Profits for China’s steel industry will remain small in 2014, says Baosteel

China’s steel industry will continue to see slim profits in 2014, amid an oversupplied domestic market, fierce overseas competition and high costs, according to Baosteel’s chairman.

Paragraph entered by Atlantic migration, in order for SteelFirst articles to display correctly on Metal Bulletin.

“China’s steel demand will continue to see some growth this year, with the urbanisation and steady economy environment. It is estimated that the country’s crude steel output will reach 810 million tonnes in 2014, while apparent steel consumption is expected to rise by 3.1% to 750 million tonnes,” Xu Lejiang, who is also chairman of China Iron & Steel Assn (Cisa), said.

China produced 712 million tonnes of crude steel during the first eleven months of last year, up 7.82% year-on-year. This is an annualized output of 775 million tonnes, according to Xu, who made the comments at a Cisa member meeting over the weekend.

However, the oversupply problem is unlikely to be solved, as the steel industry remains oversubscribed, while demand from downstream sectors may fall due to a slowdown in fixed asset investment, Xu warned.

On the export side, the outlook is not optimistic as the global economic recovery remains slow, while an increase in international trading protectionism could make it difficult for the country to maintain a double-digit growth in finished steel exports, Xu said.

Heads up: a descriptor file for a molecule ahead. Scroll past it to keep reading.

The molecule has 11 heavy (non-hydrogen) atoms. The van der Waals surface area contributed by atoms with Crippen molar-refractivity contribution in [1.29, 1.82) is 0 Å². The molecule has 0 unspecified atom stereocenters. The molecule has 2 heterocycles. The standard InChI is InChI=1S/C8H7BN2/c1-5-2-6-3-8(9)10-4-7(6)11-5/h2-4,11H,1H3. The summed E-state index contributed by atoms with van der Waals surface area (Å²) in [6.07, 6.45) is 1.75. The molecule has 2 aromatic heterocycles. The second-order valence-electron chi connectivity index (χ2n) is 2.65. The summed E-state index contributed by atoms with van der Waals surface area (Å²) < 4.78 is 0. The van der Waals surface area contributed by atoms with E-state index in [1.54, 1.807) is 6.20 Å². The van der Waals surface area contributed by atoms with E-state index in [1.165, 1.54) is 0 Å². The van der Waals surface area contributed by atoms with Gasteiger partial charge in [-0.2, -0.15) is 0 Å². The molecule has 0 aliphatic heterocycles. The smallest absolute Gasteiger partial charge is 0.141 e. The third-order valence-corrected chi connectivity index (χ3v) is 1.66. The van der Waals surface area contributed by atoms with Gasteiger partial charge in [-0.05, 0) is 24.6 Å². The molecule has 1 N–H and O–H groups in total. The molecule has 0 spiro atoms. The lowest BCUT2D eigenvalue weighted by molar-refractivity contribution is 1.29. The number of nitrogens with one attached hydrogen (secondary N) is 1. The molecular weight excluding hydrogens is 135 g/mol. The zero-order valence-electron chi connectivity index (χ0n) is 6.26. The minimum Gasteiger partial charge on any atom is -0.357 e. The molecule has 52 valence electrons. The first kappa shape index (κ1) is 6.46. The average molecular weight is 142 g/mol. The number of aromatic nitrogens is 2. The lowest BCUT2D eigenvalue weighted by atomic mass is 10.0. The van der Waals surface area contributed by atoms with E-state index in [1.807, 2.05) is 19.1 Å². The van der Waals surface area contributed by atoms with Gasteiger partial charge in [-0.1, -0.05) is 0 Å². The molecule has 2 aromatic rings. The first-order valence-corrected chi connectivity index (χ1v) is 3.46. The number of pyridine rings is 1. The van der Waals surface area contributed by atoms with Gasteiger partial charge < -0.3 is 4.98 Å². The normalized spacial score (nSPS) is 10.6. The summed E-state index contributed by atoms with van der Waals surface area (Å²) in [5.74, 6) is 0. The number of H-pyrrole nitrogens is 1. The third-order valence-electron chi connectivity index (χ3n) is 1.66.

Xu also forecast it will be more difficult for steelmakers to maintain profit margins, given the persistent high cost of raw materials cost and tighter pollution controls.

“We should be aware that there are great challenges in ensuring profit in the industry under these circumstances,” Xu concluded.

Between January and November 2013, China’s steel industry achieved a combined profit of 16.2 billion yuan ($2.7 billion), with the steelmaking business accounting for only 5.8 billion yuan ($951 million) of the total.

What to read next
Following a six-week consultation period, Fastmarkets can confirm it will amend the calculation method for all the average functions on the Fastmarkets platform from Wednesday March 1, 2023.
Consolidation, the recycling of electric vehicle batteries, US steel exports and the benefits of sustainable steelmaking were key talking points at Fastmarkets’ Scrap & Steel 2023 conference in Dallas in January
Green shoots of increased demand will emerge in US ferrous markets courtesy of the Biden administration’s trillion-dollar infrastructure package in 2023, Schnitzer’s executive vice president and chief strategy officer Richard Peach said at Fastmarkets’ Steel and Scrap Conference 2023 in Dallas, Texas
US special bar quality steel prices rose in January in line with rising scrap and alloy costs, according to market participants
European metal industry association Eurometaux has called on the European Commission to follow the lead shown by the Inflation Reduction Act and deliver a “powerful” policy to support the industry in the EU while it tries to keep up with the move to a new generation of energy markets
The fallout from Russia’s invasion of Ukraine is changing global trade flows for bauxite, with Brazilian material once again flowing into China and with the introduction of export restrictions elsewhere likely to influence availability through 2023
We use cookies to provide a personalized site experience.
By continuing to use & browse the site you agree to our Privacy Policy.